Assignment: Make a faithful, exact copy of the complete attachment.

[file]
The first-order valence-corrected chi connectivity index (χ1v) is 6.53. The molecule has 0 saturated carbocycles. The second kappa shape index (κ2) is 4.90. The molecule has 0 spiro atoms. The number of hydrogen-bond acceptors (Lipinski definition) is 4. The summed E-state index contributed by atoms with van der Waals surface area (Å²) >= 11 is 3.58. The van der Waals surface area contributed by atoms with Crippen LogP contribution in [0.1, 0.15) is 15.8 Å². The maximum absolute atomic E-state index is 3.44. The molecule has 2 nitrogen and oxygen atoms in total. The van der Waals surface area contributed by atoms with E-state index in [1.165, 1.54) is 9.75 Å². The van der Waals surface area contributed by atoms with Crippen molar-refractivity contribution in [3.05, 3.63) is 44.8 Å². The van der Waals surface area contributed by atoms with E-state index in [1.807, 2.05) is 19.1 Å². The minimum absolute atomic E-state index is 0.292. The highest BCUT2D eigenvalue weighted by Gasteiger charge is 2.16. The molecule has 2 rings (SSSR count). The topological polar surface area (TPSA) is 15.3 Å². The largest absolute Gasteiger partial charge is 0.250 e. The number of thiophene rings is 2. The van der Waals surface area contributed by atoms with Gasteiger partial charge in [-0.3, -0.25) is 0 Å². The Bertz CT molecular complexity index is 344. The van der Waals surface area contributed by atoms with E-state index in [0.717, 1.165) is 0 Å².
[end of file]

The first-order valence-corrected chi connectivity index (χ1v) is 6.53. The molecule has 0 saturated carbocycles. The second kappa shape index (κ2) is 4.90. The molecule has 0 spiro atoms. The number of hydrogen-bond acceptors (Lipinski definition) is 4. The summed E-state index contributed by atoms with van der Waals surface area (Å²) >= 11 is 3.58. The van der Waals surface area contributed by atoms with Crippen LogP contribution in [0.1, 0.15) is 15.8 Å². The maximum absolute atomic E-state index is 3.44. The molecule has 2 nitrogen and oxygen atoms in total. The van der Waals surface area contributed by atoms with E-state index in [1.165, 1.54) is 9.75 Å². The van der Waals surface area contributed by atoms with Crippen molar-refractivity contribution in [3.05, 3.63) is 44.8 Å². The van der Waals surface area contributed by atoms with E-state index in [1.807, 2.05) is 19.1 Å². The minimum absolute atomic E-state index is 0.292. The highest BCUT2D eigenvalue weighted by Gasteiger charge is 2.16. The molecule has 2 rings (SSSR count). The topological polar surface area (TPSA) is 15.3 Å². The largest absolute Gasteiger partial charge is 0.250 e. The number of thiophene rings is 2. The van der Waals surface area contributed by atoms with Gasteiger partial charge in [-0.3, -0.25) is 0 Å². The Bertz CT molecular complexity index is 344. The van der Waals surface area contributed by atoms with E-state index in [0.717, 1.165) is 0 Å².